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Loosely Coupled weblog

Friday, April 12, 2002

Service grids will guarantee premium web services
Some useful links and explanation from about the concept of 'service grids'. These are networks that guarantee the quality, reliability and security of the web services that they carry (unlike UDDI, for instance, which merely lists web services the same way a yellow pages directory lists minicab firms). The post is prompted by an InfoWorld report of comments by Xerox chief scientist John Seely Brown, speaking about the need "to develop a trusted medium that will foster the willingness of enterprises to open up their core systems to a service model," according to the article. "There may be new entities — service grids as a managed service in the center of the cloud that [can create] a trusted medium," Brown said.
posted by Phil Wainewright 8:51 AM (GMT) | comments | link
What is a web service, anyway?
Representatives of Sun and Microsoft spent a morning in court earlier this week attempting to define web services in terms that would make sense to a judge. Microsoft's attorney was holding out for a definition that accepted the Microsoft-sponsored SOAP, XML and UDDI protocols as core to the definition of web services. But Sun's chief strategy officer Jonathan Schwartz defended a broader definition that regards pretty much any web-based transfer as a web service:
"Schwartz used FTP (file transfer protocol) as an example of a Web service, which in 1990 could be accessed only from a Unix command line but by 1995 could be accessed by a Web browser. He called that an "evolution" of Web services and said it had nothing to do with XML."

I firmly side with Schwartz. Although a consensus is emerging in favour of standardizing on SOAP et al as the foundation of the web services architecture, those standards are not a requirement. The vast majority of functional web services that businesses use today rely on HTML-based technologies such as JavaScript, CGI calls and Java. The most important aspect of web services is not the underlying architecture so much as the methodology of using the web to assemble component services. That is driven not by technology but by technique.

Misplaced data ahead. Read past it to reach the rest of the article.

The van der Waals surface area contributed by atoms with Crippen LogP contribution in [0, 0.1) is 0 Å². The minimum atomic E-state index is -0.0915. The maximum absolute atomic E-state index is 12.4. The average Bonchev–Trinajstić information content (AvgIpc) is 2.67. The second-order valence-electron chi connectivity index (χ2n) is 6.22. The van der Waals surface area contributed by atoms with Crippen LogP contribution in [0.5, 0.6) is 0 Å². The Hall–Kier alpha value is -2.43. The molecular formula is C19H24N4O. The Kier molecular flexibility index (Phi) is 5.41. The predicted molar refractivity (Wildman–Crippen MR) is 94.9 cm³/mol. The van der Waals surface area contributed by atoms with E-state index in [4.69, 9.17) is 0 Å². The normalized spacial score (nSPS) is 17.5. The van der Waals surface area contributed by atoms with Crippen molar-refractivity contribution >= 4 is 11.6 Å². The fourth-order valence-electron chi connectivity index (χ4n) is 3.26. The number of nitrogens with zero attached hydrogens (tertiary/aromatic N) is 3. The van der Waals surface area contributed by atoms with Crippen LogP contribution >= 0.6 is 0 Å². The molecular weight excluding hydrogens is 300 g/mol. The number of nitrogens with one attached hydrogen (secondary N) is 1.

posted by Phil Wainewright 2:57 AM (GMT) | comments | link

Thursday, April 11, 2002

Customization, personalization, economy and convenience
Here is a useful article from Knowledge@Wharton, reviewing the differences between customization and personalization, and why neither of them got consumers as excited as the first wave of dot-com pioneers thought they would. One of the paradoxes that I think has to be overcome is that all customers — business and consumer — want all of the benefits of customization, but with none of the costs. They want a custom solution, but with the same price and convenience as an off-the-shelf alternative. The only way to achieve that is by assembling solutions from interchangeable standardized components, and offering customers prepackaged choices with a menu of selectable options. Web services architectures are starting to enable this in software, but it's interesting that the article notes there is a similar trend in manufactured goods: "Automakers realize that for cars to be more customizable, their design has to be made simpler ... General Motors has developed a concept called AUTOnomy, under which vehicles ranging from sports cars to minivans would be built from a limited number of common chassis."
posted by Phil Wainewright 3:26 PM (GMT) | comments | link
First web services doubts appear
After hype comes disillusion. When you see a headline like Web services riddled with problems, then you know the first flush of enthusiasm is over and a wave of negative stories is on its way — even though all the initial idealist claims that had been made during the hype always were unrealistic. This article is notable for its level-headed tone and commentary, of which two examples: